PASSENGER TRAVEL NEWS.
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The Latest Doings and Developments in the Bus and Coach World.
ATOTORBUS and tramway matters are in a very interesting state in the borough Of Halifax. Some time ago big schemes for linking up municipal set-vim& between a number of Yorkshire and Lancashire towns Were formulated, but these fell through as some of the towns of the latter county were not able to obtain the necessary powers to extend their services.
When this plan failed,. the Halifax authority set out to organize its own bus system, and services to Oldham and Rochdale were arranged. Then followed an appeal to the Ministry of Transport against the former adverse decisions with regard to the running of services on routes to Leeds, Bradford, Huddersfield and Keighley, in addition to others to various Lancashire. towns. Certain opposing parties put up a determined fight against consent being given to run the buses from Halifax. The West Riding Comity Council was principally affected in this direction,. and other interested parties were the L.M.S. and the railway companies. The main objection Of the West Riding County Council was that the borough of Halifax was exceeding the powers conferred upon it by raffia
meat, and, further, that although the corporation wished to run buses outside its own boundaries, it would not allow outside motorbus concerns to ply for hire with vehicles in Halifax.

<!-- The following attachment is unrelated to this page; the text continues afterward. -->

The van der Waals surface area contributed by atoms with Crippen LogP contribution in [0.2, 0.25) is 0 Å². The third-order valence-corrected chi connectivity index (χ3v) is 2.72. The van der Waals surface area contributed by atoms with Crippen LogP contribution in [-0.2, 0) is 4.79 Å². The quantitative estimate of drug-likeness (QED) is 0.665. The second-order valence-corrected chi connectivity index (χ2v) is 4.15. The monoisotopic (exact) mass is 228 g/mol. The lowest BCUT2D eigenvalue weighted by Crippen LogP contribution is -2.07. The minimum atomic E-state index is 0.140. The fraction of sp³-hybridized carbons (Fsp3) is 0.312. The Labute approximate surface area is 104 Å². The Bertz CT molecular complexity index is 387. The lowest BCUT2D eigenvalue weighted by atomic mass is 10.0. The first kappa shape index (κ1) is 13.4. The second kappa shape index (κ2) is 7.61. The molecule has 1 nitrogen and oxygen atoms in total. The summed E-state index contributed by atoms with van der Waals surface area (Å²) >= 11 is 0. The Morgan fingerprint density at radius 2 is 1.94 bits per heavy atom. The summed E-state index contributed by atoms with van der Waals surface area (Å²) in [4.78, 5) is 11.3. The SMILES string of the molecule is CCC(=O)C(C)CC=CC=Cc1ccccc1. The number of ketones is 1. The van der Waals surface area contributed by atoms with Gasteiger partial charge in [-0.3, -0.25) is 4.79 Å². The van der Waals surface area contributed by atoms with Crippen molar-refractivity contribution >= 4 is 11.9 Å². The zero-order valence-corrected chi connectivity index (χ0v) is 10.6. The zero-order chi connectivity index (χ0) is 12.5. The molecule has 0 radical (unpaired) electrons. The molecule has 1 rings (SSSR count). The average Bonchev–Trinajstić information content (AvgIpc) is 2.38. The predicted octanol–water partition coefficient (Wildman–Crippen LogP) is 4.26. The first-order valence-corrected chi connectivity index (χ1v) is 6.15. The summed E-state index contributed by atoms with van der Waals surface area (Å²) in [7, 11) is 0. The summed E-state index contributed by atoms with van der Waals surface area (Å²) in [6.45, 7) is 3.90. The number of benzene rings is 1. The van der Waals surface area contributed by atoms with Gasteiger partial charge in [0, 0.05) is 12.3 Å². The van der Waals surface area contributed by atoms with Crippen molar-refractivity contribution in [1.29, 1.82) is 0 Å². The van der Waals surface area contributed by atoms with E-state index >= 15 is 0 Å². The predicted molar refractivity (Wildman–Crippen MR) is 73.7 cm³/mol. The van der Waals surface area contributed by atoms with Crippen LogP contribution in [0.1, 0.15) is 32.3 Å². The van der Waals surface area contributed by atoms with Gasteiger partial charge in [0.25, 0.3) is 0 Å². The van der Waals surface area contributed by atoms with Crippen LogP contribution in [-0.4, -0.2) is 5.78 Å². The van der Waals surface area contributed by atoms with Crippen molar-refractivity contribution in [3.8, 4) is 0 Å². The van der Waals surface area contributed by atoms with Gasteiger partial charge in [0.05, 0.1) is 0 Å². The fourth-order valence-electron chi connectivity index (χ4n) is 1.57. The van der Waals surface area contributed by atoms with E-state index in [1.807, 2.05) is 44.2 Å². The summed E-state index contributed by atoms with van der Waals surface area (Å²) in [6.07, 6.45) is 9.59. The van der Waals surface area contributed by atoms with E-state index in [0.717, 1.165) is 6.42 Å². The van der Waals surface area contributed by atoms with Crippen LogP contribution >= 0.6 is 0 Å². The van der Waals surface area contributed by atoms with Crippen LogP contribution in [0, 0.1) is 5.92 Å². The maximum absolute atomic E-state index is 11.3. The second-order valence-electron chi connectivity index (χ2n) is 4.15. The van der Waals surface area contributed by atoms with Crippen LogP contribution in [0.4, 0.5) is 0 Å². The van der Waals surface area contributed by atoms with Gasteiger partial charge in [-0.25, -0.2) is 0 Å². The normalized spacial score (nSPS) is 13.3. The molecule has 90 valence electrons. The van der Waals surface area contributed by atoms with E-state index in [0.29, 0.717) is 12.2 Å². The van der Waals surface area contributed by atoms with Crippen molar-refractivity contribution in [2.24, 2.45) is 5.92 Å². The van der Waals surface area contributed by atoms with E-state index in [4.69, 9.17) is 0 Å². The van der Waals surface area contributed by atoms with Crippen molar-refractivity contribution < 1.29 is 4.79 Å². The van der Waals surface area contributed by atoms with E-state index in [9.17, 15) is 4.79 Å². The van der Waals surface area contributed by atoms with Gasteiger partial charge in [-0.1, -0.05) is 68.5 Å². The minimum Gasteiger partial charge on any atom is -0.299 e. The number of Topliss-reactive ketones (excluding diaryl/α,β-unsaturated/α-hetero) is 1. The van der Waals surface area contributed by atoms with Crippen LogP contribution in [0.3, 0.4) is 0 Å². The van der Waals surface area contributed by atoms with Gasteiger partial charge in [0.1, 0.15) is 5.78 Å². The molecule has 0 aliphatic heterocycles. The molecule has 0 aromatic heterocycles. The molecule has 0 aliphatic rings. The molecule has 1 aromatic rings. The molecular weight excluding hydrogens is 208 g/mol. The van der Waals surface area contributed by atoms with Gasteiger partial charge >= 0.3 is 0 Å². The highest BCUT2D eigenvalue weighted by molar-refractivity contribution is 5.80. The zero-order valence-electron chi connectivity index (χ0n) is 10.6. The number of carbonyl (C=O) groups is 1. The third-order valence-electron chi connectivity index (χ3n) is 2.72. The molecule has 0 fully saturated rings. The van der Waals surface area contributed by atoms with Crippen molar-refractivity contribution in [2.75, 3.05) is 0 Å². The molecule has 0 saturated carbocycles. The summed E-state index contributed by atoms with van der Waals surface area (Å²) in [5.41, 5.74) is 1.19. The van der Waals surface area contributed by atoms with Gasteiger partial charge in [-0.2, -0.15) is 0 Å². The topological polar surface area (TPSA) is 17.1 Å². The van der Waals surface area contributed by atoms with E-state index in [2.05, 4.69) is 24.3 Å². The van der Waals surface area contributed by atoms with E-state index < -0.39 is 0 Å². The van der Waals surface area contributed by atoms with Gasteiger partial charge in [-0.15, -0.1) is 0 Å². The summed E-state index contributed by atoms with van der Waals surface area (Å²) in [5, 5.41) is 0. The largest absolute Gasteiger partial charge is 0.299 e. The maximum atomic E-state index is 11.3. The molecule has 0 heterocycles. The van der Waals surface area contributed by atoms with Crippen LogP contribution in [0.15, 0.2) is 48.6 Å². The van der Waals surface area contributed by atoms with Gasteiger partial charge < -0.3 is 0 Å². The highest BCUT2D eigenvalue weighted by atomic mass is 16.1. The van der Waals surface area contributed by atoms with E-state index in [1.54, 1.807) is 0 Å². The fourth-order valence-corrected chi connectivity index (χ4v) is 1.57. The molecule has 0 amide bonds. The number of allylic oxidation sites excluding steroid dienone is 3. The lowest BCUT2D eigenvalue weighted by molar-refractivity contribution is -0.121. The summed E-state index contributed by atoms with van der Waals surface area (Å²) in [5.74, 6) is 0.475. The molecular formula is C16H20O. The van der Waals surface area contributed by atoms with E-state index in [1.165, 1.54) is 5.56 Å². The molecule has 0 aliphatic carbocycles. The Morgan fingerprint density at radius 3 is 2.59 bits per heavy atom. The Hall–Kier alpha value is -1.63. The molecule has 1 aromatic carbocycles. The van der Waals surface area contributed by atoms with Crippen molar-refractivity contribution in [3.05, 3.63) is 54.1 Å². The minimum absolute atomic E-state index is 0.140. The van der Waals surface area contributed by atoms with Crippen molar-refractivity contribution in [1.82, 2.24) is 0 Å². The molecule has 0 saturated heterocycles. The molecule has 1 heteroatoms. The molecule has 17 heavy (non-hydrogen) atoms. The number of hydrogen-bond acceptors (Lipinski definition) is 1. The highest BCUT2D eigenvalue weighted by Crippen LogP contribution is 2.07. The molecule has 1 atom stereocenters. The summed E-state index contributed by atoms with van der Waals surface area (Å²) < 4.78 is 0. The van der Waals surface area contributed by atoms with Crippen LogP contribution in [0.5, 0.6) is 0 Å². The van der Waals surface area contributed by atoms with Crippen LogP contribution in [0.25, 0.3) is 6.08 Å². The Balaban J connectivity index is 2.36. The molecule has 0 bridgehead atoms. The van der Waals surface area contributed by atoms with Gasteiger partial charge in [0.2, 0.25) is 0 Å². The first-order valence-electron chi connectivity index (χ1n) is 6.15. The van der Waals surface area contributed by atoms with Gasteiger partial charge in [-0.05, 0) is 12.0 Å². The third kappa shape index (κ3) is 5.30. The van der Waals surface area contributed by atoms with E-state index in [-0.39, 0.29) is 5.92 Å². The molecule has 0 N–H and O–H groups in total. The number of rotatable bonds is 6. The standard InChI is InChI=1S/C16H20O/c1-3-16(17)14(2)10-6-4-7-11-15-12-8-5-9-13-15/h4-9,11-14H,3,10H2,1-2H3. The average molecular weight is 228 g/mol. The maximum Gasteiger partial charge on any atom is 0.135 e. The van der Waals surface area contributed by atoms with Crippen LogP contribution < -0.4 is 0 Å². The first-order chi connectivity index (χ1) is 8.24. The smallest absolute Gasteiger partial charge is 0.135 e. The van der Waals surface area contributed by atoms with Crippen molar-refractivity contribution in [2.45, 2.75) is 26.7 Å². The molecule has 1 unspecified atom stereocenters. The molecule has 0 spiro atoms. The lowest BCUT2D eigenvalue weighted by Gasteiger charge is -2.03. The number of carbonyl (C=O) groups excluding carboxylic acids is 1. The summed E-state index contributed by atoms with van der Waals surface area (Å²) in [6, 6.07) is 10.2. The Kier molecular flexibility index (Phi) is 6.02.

The result of the appeal was that the Ministry vetoed the plans of the Halifax Corporation,, but, nevertheless, those services which it had. been working before the inquiry was held were continued. The West Riding County Council has since considered the question of taking legal proceedings in connection with this matter. In the meantime Halifax has repressed certain private motorbus enterprise by refusing to grant lieences, and although a number of services is being operated in the borough, notably those of Messrs. 0. and C. Holdsworth, of Halifax, the proprietors of the Hobble Services, licences have not been granted, and, to overcome the regulations, passengers must make use of a system of return tickets, or board the vehicles on private ground.
In the outer districts a large system of routes has been organized, but the Halifax Corporatioti has also commenced services in the same neighbourhood. It is stated that the corporation appears to have protected its tramway services in so far as it holds agreements binding the outside authorities not to license services which are Competitive with its own, but On the bus routes, however, Halifax has, it is said, entered Its buses into competition witja. the services organised by other concerns.
Three local authorities, Luddenden Foot, Midgley and Hebden Bridge Councils have complained that the Halifax Corporation had, in some cases, commenced to operate motorbus services without first obtaining the consent of the local authorities concerned, and thus was virtually running unlicensed services. The Luddenden Foot anti Midgley district authoritieshave Complained to the corporation that Messrs. Holdsworth were not able to provide acjequate facilities for the transport of passengers because they could not obtain licences in Halifax, and have urged that these should be granted.